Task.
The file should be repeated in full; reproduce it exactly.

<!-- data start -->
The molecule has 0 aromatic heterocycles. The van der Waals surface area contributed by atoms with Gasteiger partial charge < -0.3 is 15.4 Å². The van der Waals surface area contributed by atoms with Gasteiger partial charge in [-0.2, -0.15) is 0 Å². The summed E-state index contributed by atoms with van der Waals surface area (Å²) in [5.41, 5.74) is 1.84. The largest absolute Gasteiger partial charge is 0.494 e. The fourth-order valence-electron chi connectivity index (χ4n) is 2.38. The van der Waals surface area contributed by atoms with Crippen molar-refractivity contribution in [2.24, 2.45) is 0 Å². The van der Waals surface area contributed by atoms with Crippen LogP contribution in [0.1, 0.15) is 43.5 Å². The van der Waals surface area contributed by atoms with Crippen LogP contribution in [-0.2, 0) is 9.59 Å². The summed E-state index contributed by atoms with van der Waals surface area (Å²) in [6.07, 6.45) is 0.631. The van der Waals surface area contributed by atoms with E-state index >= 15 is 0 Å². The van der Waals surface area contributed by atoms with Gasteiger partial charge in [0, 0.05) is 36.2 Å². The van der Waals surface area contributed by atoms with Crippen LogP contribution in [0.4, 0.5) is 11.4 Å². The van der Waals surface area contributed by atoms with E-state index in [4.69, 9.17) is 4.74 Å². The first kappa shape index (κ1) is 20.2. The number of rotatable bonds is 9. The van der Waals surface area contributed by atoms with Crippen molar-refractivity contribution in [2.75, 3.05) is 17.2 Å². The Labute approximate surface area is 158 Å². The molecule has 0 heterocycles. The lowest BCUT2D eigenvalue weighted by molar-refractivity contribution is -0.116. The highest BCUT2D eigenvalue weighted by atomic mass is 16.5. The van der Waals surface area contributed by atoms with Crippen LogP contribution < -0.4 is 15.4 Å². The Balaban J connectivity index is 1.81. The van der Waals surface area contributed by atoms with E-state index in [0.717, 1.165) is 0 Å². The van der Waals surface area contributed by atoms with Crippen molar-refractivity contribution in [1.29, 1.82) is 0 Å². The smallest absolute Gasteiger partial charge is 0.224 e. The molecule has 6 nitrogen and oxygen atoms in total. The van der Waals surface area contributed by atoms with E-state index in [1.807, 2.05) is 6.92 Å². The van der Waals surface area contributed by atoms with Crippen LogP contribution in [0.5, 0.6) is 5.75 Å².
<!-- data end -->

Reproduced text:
The molecule has 0 aromatic heterocycles. The van der Waals surface area contributed by atoms with Gasteiger partial charge < -0.3 is 15.4 Å². The van der Waals surface area contributed by atoms with Gasteiger partial charge in [-0.2, -0.15) is 0 Å². The summed E-state index contributed by atoms with van der Waals surface area (Å²) in [5.41, 5.74) is 1.84. The largest absolute Gasteiger partial charge is 0.494 e. The fourth-order valence-electron chi connectivity index (χ4n) is 2.38. The van der Waals surface area contributed by atoms with Crippen molar-refractivity contribution in [2.24, 2.45) is 0 Å². The van der Waals surface area contributed by atoms with Crippen LogP contribution in [0.1, 0.15) is 43.5 Å². The van der Waals surface area contributed by atoms with Crippen LogP contribution in [-0.2, 0) is 9.59 Å². The summed E-state index contributed by atoms with van der Waals surface area (Å²) in [6.07, 6.45) is 0.631. The van der Waals surface area contributed by atoms with E-state index >= 15 is 0 Å². The van der Waals surface area contributed by atoms with Gasteiger partial charge in [0, 0.05) is 36.2 Å². The van der Waals surface area contributed by atoms with Crippen LogP contribution in [0.4, 0.5) is 11.4 Å². The van der Waals surface area contributed by atoms with E-state index in [4.69, 9.17) is 4.74 Å². The first kappa shape index (κ1) is 20.2. The number of rotatable bonds is 9. The van der Waals surface area contributed by atoms with Crippen molar-refractivity contribution in [2.75, 3.05) is 17.2 Å². The Labute approximate surface area is 158 Å². The molecule has 0 heterocycles. The lowest BCUT2D eigenvalue weighted by molar-refractivity contribution is -0.116. The highest BCUT2D eigenvalue weighted by atomic mass is 16.5. The van der Waals surface area contributed by atoms with Crippen LogP contribution < -0.4 is 15.4 Å². The Balaban J connectivity index is 1.81. The van der Waals surface area contributed by atoms with E-state index in [0.717, 1.165) is 0 Å². The van der Waals surface area contributed by atoms with Crippen molar-refractivity contribution in [1.29, 1.82) is 0 Å². The smallest absolute Gasteiger partial charge is 0.224 e. The molecule has 6 nitrogen and oxygen atoms in total. The van der Waals surface area contributed by atoms with E-state index in [1.807, 2.05) is 6.92 Å². The van der Waals surface area contributed by atoms with Crippen LogP contribution in [0.5, 0.6) is 5.75 Å².